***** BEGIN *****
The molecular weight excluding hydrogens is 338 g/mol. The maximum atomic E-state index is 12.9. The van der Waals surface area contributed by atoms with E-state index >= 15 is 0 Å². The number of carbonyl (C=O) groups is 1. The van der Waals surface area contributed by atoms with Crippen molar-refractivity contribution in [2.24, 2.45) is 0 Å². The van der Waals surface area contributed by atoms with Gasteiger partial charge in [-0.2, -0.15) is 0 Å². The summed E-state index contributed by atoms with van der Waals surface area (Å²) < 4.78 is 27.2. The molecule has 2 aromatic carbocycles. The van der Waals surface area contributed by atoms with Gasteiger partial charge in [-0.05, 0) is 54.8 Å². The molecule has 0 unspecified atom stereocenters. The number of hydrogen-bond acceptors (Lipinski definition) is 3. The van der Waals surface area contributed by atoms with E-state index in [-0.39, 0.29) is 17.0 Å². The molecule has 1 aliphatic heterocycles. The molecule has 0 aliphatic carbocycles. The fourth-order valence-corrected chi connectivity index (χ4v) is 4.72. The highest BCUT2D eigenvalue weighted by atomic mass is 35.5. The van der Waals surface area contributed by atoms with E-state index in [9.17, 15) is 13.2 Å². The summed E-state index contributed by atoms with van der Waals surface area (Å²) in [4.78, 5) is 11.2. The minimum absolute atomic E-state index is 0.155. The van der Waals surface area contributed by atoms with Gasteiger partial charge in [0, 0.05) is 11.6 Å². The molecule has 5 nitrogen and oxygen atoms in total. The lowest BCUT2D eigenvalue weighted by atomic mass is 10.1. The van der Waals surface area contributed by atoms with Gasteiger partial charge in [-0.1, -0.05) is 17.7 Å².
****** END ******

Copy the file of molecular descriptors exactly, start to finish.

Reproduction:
The molecular weight excluding hydrogens is 338 g/mol. The maximum atomic E-state index is 12.9. The van der Waals surface area contributed by atoms with E-state index >= 15 is 0 Å². The number of carbonyl (C=O) groups is 1. The van der Waals surface area contributed by atoms with Crippen molar-refractivity contribution in [2.24, 2.45) is 0 Å². The van der Waals surface area contributed by atoms with Gasteiger partial charge in [-0.2, -0.15) is 0 Å². The summed E-state index contributed by atoms with van der Waals surface area (Å²) < 4.78 is 27.2. The molecule has 2 aromatic carbocycles. The van der Waals surface area contributed by atoms with Gasteiger partial charge in [-0.05, 0) is 54.8 Å². The molecule has 0 unspecified atom stereocenters. The number of hydrogen-bond acceptors (Lipinski definition) is 3. The van der Waals surface area contributed by atoms with E-state index in [-0.39, 0.29) is 17.0 Å². The molecule has 1 aliphatic heterocycles. The molecule has 0 aliphatic carbocycles. The fourth-order valence-corrected chi connectivity index (χ4v) is 4.72. The highest BCUT2D eigenvalue weighted by atomic mass is 35.5. The van der Waals surface area contributed by atoms with E-state index in [9.17, 15) is 13.2 Å². The summed E-state index contributed by atoms with van der Waals surface area (Å²) in [4.78, 5) is 11.2. The minimum absolute atomic E-state index is 0.155. The van der Waals surface area contributed by atoms with Gasteiger partial charge in [0, 0.05) is 11.6 Å². The molecule has 5 nitrogen and oxygen atoms in total. The lowest BCUT2D eigenvalue weighted by atomic mass is 10.1. The van der Waals surface area contributed by atoms with Gasteiger partial charge in [-0.1, -0.05) is 17.7 Å².